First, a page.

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Friday’s post is an update on the Ebola virus that you won’t want to miss, but in the meantime, we wanted to post this important heads-up about an X-Class flare that occurred today. We’ve managed to dodge several powerful X-Class Flares over the past several years, but this time is different. This time, it’s headed directly for earth. The resulting solar storm (CME) has the potential to interrupt the power grid, satellites, GPS and radio transmissions as early as Thursday morning, September 11th.
This does not pose a physical threat to humans, but it can make for a very bad day for electronics.
If you have procrastinated about hardening your critical electronics against CME, now would be a good time to do so. In earlier posts, you’ll find information on hardening electronics in preparation for a CME event
- Is An EMP Or CME In Our Future?
- Earth Barely Dodged A Kill Shot From the Sun July 2012: But What About Next Time?
- How You Can Prepare For An EMP Attack
- Solar Flares, Coronal Mass Ejections, And Electromagnetic Pulses
Found on Yahoo News, and written by AP writer, Seth Borenstein, the article Scientists: ‘Extreme’ solar storm heading to Earth details today’s CME and why scientists are advising the public that we might be impacted by this particular flare.
WASHINGTON (AP) — An extreme solar flare is blasting its way to Earth and could mess up some power grids, satellites and radio transmissions, scientists say.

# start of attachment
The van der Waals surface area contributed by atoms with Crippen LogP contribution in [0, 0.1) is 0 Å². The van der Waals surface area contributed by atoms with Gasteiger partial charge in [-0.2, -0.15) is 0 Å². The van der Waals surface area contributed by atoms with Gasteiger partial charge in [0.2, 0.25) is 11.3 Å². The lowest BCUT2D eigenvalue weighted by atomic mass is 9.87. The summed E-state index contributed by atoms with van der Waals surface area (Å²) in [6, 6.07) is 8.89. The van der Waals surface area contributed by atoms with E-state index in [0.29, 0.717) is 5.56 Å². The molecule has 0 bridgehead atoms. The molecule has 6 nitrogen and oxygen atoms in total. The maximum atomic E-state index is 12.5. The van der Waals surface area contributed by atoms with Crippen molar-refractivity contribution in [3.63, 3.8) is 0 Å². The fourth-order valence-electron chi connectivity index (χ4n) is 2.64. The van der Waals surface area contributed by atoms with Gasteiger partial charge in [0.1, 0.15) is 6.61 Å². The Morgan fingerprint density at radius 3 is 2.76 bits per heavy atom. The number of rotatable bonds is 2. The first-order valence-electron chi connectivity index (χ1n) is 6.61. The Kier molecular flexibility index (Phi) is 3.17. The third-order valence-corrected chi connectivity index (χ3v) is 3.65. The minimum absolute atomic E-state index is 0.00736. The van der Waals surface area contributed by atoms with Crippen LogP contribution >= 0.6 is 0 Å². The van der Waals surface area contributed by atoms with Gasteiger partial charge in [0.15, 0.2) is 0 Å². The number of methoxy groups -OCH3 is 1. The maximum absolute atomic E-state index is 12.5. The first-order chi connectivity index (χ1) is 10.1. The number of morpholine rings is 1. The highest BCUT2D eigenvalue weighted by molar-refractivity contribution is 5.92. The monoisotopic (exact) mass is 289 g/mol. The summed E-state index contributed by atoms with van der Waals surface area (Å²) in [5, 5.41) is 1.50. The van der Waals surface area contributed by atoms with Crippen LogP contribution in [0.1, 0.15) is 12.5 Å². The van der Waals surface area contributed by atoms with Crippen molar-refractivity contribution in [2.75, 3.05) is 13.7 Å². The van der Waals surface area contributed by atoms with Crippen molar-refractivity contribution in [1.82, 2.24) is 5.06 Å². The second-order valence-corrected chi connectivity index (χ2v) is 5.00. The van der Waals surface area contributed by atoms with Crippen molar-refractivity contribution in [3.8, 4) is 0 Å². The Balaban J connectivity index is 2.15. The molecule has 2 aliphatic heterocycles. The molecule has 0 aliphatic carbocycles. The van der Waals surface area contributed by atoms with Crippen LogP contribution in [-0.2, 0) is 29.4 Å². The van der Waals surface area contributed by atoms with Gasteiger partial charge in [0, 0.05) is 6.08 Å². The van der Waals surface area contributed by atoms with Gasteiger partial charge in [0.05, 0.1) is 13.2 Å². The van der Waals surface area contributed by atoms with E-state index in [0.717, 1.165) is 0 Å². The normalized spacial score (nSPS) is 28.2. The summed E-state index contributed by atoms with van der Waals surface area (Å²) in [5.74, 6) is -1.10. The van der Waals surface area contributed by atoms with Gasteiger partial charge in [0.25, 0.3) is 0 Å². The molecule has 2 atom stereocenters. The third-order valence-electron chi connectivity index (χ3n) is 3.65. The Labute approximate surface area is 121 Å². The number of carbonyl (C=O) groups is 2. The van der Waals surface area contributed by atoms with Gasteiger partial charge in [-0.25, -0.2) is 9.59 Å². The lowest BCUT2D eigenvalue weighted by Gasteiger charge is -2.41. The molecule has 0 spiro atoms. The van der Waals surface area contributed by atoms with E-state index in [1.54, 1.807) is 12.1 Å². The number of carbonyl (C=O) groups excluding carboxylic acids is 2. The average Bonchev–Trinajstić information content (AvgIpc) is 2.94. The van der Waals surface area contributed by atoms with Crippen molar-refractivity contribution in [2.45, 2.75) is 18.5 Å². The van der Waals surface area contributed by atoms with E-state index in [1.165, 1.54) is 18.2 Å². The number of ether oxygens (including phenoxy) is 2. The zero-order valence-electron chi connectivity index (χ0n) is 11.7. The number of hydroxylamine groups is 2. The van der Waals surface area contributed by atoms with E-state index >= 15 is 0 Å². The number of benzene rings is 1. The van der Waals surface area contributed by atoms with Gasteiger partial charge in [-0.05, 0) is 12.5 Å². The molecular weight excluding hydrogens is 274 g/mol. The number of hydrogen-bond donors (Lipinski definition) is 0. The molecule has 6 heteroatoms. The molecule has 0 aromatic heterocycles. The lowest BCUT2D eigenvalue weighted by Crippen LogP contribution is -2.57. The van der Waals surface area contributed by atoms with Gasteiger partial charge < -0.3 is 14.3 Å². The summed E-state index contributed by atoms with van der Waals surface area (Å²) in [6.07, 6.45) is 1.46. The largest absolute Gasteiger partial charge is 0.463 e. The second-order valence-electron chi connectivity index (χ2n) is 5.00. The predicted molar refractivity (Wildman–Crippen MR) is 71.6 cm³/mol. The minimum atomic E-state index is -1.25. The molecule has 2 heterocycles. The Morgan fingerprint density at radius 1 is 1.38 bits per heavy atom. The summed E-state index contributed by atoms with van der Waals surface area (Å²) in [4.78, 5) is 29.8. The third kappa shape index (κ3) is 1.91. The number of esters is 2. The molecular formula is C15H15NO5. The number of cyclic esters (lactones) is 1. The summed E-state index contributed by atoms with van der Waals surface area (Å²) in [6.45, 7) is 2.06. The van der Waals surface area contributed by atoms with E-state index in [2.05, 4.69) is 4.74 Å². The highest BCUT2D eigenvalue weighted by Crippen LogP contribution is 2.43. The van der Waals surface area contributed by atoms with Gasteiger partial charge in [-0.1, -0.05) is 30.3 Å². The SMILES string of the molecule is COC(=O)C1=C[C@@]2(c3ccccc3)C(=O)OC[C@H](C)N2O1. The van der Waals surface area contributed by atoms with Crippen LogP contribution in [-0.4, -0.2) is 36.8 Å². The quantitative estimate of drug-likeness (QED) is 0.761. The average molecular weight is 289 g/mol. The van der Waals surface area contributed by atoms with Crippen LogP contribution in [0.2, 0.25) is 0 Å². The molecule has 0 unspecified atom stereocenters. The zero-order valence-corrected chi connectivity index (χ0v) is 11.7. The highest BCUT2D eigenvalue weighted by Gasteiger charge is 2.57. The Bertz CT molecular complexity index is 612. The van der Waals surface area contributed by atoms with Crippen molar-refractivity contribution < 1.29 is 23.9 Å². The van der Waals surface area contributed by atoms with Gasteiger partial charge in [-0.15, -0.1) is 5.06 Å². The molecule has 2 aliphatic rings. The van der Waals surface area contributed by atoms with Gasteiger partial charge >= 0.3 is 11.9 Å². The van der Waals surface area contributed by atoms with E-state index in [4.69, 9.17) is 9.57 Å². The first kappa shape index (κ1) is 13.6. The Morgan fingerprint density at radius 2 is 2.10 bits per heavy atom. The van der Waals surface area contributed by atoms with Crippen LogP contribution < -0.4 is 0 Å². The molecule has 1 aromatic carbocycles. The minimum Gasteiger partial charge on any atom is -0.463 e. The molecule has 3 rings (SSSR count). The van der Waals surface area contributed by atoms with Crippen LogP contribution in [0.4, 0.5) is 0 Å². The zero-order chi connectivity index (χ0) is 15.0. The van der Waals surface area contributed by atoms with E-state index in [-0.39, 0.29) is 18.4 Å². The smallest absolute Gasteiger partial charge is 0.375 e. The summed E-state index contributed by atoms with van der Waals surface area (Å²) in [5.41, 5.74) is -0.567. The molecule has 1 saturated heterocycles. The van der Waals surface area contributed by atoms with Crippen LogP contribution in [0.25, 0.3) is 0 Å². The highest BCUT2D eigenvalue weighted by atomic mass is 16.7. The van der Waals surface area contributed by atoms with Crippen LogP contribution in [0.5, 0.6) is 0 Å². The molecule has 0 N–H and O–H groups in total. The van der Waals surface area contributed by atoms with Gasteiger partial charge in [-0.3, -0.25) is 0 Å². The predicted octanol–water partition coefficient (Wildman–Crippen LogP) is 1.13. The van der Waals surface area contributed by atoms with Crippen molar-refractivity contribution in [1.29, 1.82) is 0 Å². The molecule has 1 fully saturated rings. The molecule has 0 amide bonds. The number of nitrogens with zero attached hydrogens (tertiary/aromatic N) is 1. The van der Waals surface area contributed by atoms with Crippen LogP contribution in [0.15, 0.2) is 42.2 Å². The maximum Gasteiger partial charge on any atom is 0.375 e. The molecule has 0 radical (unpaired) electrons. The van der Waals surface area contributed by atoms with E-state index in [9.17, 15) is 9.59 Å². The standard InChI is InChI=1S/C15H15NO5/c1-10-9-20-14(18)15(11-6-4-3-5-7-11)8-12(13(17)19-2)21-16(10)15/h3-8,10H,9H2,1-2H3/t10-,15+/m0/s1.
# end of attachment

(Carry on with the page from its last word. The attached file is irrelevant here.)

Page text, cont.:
It’s been several years since Earth has had a solar storm of this size coming from sunspots smack in the middle of the sun, said Tom Berger, director of the Space Weather Prediction Center in Boulder, Colorado.
Solar storms happen often, especially during peaks in the solar cycle, and don’t directly harm people. But what makes this one more worrisome is its location on the sun along with its strength, he said.
“There’s been a giant magnetic explosion on the sun,” Berger said. “Because it’s pointed right at us, we’ll at least catch some of the cloud” of highly energized and magnetized plasma that can disrupt Earth’s magnetic sphere, which sometimes leads to temporary power grid problems.
Forecasters don’t yet know when Wednesday’s solar storm will arrive here and which part of the planet will be facing the sun and bear the brunt of the effects. It could arrive as early as Thursday morning or may take a few days.
Berger said scientists will have a better idea after they get more satellite data. The first part of the storm, which arrives in only a few minutes, has already affected radio transmissions. It can also damage satellites.
The flare is considered “extreme” on forecasters’ scale, but just barely so, Berger said.
On the plus side, sun flares expand the colorful northern lights so people farther south can see them.
We’ll see you on Friday, but in the meantime, if you have advice for the readers about hardening electronics or the potential impact a strong CME could have on planet earth, please post your comments below!
God bless and stay safe,
David Morris and Survival Diva